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Characteristics of Wolverine Reproductive Den Sites
Audrey J. Magoun and Jeffrey P. Copeland
The Journal of Wildlife Management
Vol. 62, No. 4 (Oct., 1998), pp. 1313-1320
Stable URL: http://www.jstor.org/stable/3801996
Page Count: 8
You can always find the topics here!Topics: Snow, Tunnels, Forest habitats, Habitat conservation, Wildlife management, Boulders, Game fishes, Games, Parturition, Tundras
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Successful wolverine (Gulo gulo) reproduction may be linked to the availability and quality of reproductive dens sites, but little is known about wolverine reproductive dens, especially in North America. We present descriptions of wolverine dens in Idaho and Alaska, compare them to dens in other regions, and propose factors that may influence den-site selection. Our study includes 8 den sites used by 3 females over 4 years in northwestern Alaska and 7 sites used by 2 females over 4 years in central Idaho. We categorized reproductive dens of wolverines as either natal (used during parturition) or maternal (used subsequent to the natal den and before weaning). Dens in Alaska were usually long, complex snow tunnels with no associated trees or boulders. In contrast, dens in Idaho were always associated with fallen trees or boulders. All dens were covered with at least 1 m of snow. With few exceptions, wolverine dens described to date have been located in alpine, subalpine, taiga, or tundra habitat. Reports of dens in low elevation, densely forested habitats are rare. Factors which may have influenced selection of den sites included thermoregulatory advantages, protection from predators, suitability of the site during the spring thaw, and location of rearing habitat. We recommend managers consider limiting wolverine harvests and reducing human disturbance in wolverine denning habitat.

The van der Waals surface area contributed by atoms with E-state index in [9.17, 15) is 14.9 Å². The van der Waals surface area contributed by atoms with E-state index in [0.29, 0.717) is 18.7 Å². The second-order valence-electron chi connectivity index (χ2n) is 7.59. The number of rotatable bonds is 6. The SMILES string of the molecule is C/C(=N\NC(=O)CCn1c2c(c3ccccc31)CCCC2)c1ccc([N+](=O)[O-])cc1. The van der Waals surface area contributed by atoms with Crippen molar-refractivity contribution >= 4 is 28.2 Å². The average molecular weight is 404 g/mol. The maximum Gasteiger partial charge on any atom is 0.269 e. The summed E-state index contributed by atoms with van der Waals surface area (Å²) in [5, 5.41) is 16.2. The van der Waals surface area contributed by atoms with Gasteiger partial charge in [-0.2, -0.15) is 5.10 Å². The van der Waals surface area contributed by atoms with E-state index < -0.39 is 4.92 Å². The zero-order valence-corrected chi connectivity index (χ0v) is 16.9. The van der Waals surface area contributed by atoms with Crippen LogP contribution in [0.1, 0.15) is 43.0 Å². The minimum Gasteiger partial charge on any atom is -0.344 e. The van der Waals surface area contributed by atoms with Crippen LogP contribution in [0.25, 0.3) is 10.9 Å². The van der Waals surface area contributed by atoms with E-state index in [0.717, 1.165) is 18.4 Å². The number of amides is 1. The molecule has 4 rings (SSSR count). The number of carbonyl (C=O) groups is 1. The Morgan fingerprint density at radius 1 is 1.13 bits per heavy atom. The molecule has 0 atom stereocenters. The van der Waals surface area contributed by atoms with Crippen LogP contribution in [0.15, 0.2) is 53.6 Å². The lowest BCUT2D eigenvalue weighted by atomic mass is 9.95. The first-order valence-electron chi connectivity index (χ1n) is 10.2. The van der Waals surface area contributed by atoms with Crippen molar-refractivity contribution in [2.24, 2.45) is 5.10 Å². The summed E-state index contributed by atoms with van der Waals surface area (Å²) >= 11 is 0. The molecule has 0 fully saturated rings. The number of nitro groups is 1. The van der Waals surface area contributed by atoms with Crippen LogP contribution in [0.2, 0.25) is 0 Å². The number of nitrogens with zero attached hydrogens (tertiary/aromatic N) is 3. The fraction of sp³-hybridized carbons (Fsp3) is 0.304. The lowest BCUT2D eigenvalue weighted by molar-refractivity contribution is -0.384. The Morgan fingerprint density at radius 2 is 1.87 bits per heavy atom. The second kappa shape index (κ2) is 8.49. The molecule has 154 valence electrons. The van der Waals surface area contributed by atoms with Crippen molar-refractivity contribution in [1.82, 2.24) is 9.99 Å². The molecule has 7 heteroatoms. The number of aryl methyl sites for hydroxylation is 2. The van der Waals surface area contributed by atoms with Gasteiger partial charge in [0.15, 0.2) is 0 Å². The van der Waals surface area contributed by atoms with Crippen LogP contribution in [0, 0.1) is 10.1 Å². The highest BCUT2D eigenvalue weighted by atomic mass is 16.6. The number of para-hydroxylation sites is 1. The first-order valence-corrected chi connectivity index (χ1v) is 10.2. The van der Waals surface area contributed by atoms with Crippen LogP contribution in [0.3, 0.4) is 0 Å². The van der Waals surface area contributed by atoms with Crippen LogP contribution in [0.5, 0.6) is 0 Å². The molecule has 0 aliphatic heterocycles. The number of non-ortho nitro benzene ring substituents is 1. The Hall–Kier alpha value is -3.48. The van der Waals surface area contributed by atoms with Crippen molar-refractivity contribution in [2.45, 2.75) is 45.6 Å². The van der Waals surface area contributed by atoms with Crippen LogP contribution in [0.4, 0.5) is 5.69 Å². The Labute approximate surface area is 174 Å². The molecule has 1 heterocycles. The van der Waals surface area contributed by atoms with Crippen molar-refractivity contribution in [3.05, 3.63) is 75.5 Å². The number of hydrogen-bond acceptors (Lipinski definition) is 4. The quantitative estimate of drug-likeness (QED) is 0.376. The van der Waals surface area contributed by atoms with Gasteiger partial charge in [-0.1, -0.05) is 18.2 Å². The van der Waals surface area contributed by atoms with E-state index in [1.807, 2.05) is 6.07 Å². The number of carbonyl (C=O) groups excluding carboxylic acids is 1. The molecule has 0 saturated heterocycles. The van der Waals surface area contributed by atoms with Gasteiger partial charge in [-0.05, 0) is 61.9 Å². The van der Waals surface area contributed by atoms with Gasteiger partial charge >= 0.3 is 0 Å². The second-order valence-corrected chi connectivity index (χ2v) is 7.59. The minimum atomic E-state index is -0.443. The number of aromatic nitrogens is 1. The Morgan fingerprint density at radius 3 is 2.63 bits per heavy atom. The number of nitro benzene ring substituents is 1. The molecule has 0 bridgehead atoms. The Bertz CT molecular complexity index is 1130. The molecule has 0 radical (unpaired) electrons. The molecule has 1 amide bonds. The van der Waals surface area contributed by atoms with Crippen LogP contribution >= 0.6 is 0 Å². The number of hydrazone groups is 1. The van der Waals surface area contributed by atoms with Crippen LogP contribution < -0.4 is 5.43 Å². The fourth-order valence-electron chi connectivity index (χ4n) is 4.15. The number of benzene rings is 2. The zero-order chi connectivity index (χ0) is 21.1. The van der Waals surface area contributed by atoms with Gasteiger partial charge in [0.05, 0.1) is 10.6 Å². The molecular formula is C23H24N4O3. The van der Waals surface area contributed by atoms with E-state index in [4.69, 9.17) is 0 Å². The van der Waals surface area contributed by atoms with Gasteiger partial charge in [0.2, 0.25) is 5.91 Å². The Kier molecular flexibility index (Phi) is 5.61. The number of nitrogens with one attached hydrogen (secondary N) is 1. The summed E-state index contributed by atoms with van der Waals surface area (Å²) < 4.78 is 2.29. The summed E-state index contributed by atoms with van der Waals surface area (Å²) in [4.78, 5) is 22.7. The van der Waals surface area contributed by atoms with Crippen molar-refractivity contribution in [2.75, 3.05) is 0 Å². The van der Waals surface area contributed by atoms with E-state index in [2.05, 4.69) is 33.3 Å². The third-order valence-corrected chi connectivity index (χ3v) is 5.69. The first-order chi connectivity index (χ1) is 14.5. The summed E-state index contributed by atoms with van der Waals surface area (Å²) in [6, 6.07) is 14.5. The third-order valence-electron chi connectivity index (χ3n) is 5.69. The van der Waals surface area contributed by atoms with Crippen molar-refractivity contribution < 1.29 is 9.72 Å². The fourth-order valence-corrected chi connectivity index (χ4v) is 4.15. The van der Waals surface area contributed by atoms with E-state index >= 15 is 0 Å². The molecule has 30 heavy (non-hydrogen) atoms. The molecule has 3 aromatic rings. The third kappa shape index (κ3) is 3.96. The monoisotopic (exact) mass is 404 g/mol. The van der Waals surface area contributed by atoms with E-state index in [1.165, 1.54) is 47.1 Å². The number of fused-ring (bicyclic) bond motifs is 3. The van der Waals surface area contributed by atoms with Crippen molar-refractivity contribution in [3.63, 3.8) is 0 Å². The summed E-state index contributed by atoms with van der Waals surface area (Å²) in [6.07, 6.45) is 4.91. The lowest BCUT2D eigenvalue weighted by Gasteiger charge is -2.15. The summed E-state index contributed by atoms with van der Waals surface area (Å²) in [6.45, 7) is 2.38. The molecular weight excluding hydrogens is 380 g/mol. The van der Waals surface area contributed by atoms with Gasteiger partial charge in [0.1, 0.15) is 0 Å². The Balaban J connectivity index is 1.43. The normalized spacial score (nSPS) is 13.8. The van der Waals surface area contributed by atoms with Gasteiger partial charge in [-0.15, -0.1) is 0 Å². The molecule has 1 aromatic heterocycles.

The Journal of Wildlife Management © 1998 Wiley